Burns, Jarlath

January 15, 1993

Armagh's Jarlath Burns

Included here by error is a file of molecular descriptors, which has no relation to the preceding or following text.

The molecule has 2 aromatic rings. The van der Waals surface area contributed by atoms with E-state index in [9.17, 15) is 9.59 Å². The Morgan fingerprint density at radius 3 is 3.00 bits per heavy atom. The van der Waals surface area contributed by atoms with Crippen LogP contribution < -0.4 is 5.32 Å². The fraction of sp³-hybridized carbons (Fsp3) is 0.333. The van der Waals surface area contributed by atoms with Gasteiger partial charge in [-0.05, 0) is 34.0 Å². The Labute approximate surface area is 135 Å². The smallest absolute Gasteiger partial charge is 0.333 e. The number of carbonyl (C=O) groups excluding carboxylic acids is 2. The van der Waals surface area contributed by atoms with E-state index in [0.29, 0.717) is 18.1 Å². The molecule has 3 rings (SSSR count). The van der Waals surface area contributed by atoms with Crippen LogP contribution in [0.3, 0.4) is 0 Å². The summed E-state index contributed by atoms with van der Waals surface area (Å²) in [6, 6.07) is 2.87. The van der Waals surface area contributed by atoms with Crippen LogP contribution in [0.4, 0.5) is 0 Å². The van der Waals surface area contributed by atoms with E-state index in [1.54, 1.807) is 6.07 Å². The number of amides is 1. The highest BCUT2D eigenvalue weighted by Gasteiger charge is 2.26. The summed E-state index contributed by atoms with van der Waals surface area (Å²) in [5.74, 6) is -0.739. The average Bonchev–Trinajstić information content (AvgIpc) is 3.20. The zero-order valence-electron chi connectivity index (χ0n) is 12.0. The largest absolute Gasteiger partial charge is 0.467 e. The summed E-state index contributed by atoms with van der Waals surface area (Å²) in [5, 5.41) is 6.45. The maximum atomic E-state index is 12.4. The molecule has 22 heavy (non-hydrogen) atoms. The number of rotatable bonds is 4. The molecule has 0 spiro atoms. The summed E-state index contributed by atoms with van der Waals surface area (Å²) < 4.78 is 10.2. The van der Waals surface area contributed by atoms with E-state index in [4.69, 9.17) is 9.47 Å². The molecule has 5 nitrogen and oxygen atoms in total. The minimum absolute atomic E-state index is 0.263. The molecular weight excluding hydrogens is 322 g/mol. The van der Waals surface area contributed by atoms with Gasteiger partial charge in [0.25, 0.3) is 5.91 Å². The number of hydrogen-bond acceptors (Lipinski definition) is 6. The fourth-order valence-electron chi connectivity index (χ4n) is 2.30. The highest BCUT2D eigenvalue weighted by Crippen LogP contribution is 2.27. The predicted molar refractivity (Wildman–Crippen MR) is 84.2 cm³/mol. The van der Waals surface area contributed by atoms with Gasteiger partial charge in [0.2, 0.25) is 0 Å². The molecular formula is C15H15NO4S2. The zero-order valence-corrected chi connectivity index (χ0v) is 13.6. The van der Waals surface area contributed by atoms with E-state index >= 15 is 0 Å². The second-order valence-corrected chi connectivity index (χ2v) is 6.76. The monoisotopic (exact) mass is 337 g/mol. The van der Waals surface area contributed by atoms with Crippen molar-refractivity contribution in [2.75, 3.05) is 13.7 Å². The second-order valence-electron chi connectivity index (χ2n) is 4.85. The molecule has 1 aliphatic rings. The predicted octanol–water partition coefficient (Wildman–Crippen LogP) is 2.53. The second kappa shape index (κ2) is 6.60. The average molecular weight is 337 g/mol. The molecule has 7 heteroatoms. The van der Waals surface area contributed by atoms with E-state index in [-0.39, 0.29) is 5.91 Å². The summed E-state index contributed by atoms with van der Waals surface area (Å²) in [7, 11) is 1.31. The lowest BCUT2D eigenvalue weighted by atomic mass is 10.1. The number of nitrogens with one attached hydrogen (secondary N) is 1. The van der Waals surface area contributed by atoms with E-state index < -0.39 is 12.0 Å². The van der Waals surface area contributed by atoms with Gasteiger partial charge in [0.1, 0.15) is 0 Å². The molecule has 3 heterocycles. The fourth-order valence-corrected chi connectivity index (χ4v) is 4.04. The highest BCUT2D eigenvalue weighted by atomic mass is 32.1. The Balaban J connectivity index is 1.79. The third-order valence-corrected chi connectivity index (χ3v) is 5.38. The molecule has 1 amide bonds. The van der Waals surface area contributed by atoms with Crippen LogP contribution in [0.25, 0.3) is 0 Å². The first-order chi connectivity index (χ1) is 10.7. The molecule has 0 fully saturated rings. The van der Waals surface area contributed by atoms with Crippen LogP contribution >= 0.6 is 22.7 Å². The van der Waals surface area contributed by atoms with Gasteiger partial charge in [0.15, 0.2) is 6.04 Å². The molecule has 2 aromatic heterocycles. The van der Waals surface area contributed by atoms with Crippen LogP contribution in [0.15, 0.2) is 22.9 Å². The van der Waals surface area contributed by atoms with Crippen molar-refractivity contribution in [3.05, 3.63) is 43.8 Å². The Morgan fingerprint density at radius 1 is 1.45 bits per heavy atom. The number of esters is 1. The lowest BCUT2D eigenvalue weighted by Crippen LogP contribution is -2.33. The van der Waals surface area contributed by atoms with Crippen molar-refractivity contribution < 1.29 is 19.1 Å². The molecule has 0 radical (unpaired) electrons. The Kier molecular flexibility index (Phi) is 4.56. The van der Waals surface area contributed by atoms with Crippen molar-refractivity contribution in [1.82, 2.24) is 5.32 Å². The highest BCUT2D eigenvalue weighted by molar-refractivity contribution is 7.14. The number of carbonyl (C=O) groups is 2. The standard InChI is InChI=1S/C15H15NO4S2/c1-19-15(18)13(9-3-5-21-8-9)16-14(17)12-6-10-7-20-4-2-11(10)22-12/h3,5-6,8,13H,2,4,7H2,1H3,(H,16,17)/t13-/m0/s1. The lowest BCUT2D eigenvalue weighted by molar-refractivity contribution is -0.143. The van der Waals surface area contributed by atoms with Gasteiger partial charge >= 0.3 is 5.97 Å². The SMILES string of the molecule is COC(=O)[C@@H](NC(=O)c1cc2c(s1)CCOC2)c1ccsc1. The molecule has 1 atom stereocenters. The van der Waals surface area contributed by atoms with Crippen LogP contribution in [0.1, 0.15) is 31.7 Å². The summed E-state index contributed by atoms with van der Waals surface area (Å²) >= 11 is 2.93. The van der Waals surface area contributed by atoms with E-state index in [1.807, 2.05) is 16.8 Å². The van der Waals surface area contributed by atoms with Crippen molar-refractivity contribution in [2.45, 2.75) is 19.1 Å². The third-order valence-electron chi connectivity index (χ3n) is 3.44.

Jarlath Burns Was consistency personified in 1992. The towering midfielder would like to see his club, Silverbridge, winning the Armagh championship in 1993. An Ulster senior football championship meal would go along nicely as well. One of the prime movers behind the unification of Germany in 1870, revered son of Prussia and Statesmen Otto Von Bismark had the dubious distinction of having a frigate named after him by a certain Austrian-born dictator some sixty years lager. A doubtless honour, one which did much to besmirch the name of a man who was essentially a force for good. A great motivational force, he declared himself a 'Prussian first and a German second'. Silverbridge and 'erstwhile Armagh gaelic football star Jarlath Burns is unashamedly of the same way of thinking. Silverbridge to the marrow but yet a dyed in the wool player, racy of the Armagh soil that put the spring in his step and of the ground which would launch a thousand leaps skywards above the best midfielders around. "First and foremost my greatest wish for the coming year would be to help steer Silverbridge to the county senior championship title and fitting reward for the men like Eamonn Murphy, Micky Trainor, Raymond Loye and Thomas Hamill who have worked tirelessly over the years for the south Armagh unit. To get an Ulster senior championship medal at the same time would be a brilliant bonus, needless to say though," explained the Saint Paul's, Beesbrook based secondary school teacher. Crystal ball gazing was never part of the Burns curriculum however, and anyway setting goals for ;93 and realising them are entirely different matters as the seasoned inter county veteran would have you know. Variables come into play in making things slip into place. Can Silverbridge come through the coming year with a clean bill of health? Can their most valuable operatives last the season without coming a cropper on the injury front? On the Armagh scene, will the towering fetcher be an Orchard County harvester of good tidings in Ulster cum the summer of 1993? As for the latter, Jarlath's inclusion or, otherwise splendid isolation very much remains in the melting pot. Fact is the Silverbridge warrior hasn't yet been approached by the Armagh team management to rejoin the county senior squad but were he to receive such an invitation, would his answer be in the affirmative? "I didn't rejoin the county panel last September simply because I knew I wouldn't have the been able to devote the time necessary to give it my full shot. I was in the process of doing up my house but I would be in a position now to give the necessary commitment and if asked by the Armagh team management to join the panel, I would certainly do so." Good news then for all true Armagh fans and coming hot on the heels of the news released last week that Burns has been selected as Armagh's senior division one player of the year for 1992, it's a scenario and an arrangement that could well be hugely beneficial to all parties involved, if, as it seems likely, things come to fruition. The recipient last week of this award, few in the Orchard County ever doubted but that the Silverbridge giant was the man pencilled in to succeed Kieran McGurk (Sarsfields) as the county's most consistent premier League player. There are others too with genuine claims on the award like minor star Diarmuid Marsden and Pearse Og flagship Ger Houlihan but Jarlath Burns never quite played as well before as he did over the course of the past season. He was consistency personified and possibly the most influential player on the Silverbridge team which scooped the Division One title in '92. Arguably the best squad operating currently in the hotbed of football that is South Armagh, Silverbridge have an ace in Burns. He's the player local rivals Crossmaglen Rangers, Mullaghbawn and Cullyhanna would dearly like to have on their books, a veritable anchorman in the 'Bridge engine room. At 6' 3" in height and tipping the scales at just under fourteen stone, Burns would appear at first sight to be the very embodiment of a metaphorical battleship akin to the Bismark. Although the powerhouse of the team, his fielding ability, his penchant for hanging back and cutting off ambitious raids from the opposition's midfield partnership and above all, his leadership qualities have made him a dream ticket to manage for Silverbridge trainer Eamon McCann, selector Martin Murphy and of course, team manager Jim McCann, plus team captain Joe Murphy. A battleship with the manoeuvrability of a canoe! A product of the Peter Keely/Pat Trainor school of underage coaching at Silverbridge, his love of the game and his appreciation for everything gaelic was in his genes, thanks to his father Colman and his Mullaghbawn-born mother, the former Helen McConville, both of whom are thankfully still hugely vibrant gaels. Very much a team player, selfless and reliable, the receipt of such a prestigious individual award as the 1992 Armagh Division One Player of the Year comes at a time when the specialist midfielder has possibly, at the age of twenty five, reached the zenith of his form. Barely enlisted at the local primary school when the 'Bridge scooped the county intermediate championship in 1972, Jarlath Burns was frustrated in his efforts to secure success at St. Colman's, Newry. Despite the inclusion of players like current Armagh captain John Rafferty and Down's Cathal Murray alongside him on the McRory Cup side and the presence of Father Stevenson, Ray Morgan and Peter McGrath at various stages along the line, meagre times on the college front left the Creggan-born footballer's hunger for medals even greater. Before he bid farewell to his seventh year at Colman's he had got the taste of victory back at base, thanks in the main to the wiles and ways of team manager Donal Walsh, who coaxed the Silverbridge minors to success in 1984. A pedigree midfielder with the necessary aptitude to make an emergency full forward when necessary, his elevation to senior club status was as inevitable as was the progression of the senior side in conjunction with other 'erstwhile minors John Reel, Kenneth McVerry, Delcan McBerry, Michael McShane, Sean McKeown and brother Fintan (a 1991 Armagh senior panelist), Jarlath was big enough, strong enough and ambitious enough to make an immediate impact at senior level at the tender age of seventeen. Brother also of Jerome, Cormac, Helena, Bronwyn and Dearbhla, a midfield Armagh minor berth with the equally forceful Mark Grimley in 1985 promised much but a better balanced, Declan Bonner-powered Donegal side scuttled the Orchard County's championship semi final hopes. Again, Silverbridge would come up trumps to compensate the eager Burns. Again messr Walsh made the most of the bagful of talent under his wing to lift the under 21 title in 1986, Silverbridge were on the up and up. A tailor made foil to the experienced duo of Joe Murphy and Ollie Reel at club level, under 21 county action duly came on stream under the stewardship of Brendan McGeary. By that stage Father Sean Hegarty had already taken note of the Burns artistry and at nineteen, the Silverbridge sentinel was earmarked for a long and fruitful slot on Armagh's XV with the highest profile of them all. A good start was had by all too. Beginning at full forward he was later to meander out to midfield before playing a valuable part in Armagh's 1989 McKenna Cup win over Tyrone. Burns had learned his trade well. The artisan was now the artist. His 'erstwhile gurus like Kevin Burns, Paul McShane and Paddy Hughes were well pleased with their young clubmate. Kilmurray Park's less than willing disciple of the ground's training field had obviously more to offer and pain barriers would be crossed, laps would be done and sit ups completed in the act of consolidating his newly-won position on Fr. Hegarty's best favoured sons of Armagh. Married to Belfast lass Suzanne and proud father of daughter Megan, a senior National Football League debut against Kerry brought him face to face and shoulder to shoulder with the legendary Jack O'Shea in season 1990/91. The Athletic Grounds provided the backdrop to Jarlath's baptism of of fire but the Silverbridge stalwart's burgeoning reputation remained untarnished at the end of a personally memorable hour's football. The Saint Marys Belfast 1989 Sigerson Cup winner (alongside Derry's Danny Quinn and Fermanagh's Fergal McCann plus clubmate Ollie Keel) progressed to win the Man of the Match award in the following National Football League tie away to Dublin, a game that made his selection on the Armagh team to face Down in the 1991 Ulster Championship almost a fait accompli. A tremendous fielder of the ball, Burns' Newry dual with Eamon Burns was one of the features of the tie, but save Silverbridge's Division Two League win, the 1991 season was one Jarlath Burns would best like forgotten. Now an icon for young Silverbridge starlets like county minors Kieran Maillie and Michael Hanratty, Jarlath Burns continues to be a mainstay of the club set up. The hands on work of Tony McKenna, James Daly and Martin Campbell in the Silverbridge fringe is fully complimented by the Burns workrate on the pitch. The best efforts of Damien Freeman, club secretary Michael Maillie and the spirited playing personnel at Silverbridge is embodied in Jarlath Burns' contribution to the local gaelic scene. Surprisingly unutilised by Armagh team manager Jim McCorry in last year's championship game against down, a 1992 Division One County League title win plus a South Armagh Cup medal and a Forkhill Tournament winning outing more than made up for his exclusion from McCorry's squad. On the domestic front the schoolteacher is unashamedly most at ease at his best and in an environment he likes best. Home is where the heart is for Jarlath Burns and a McKilop Cup 1993 winners medal would enhance the Burns mantlepiece no end! Taken from Hogan Stand magazine 15th January 1993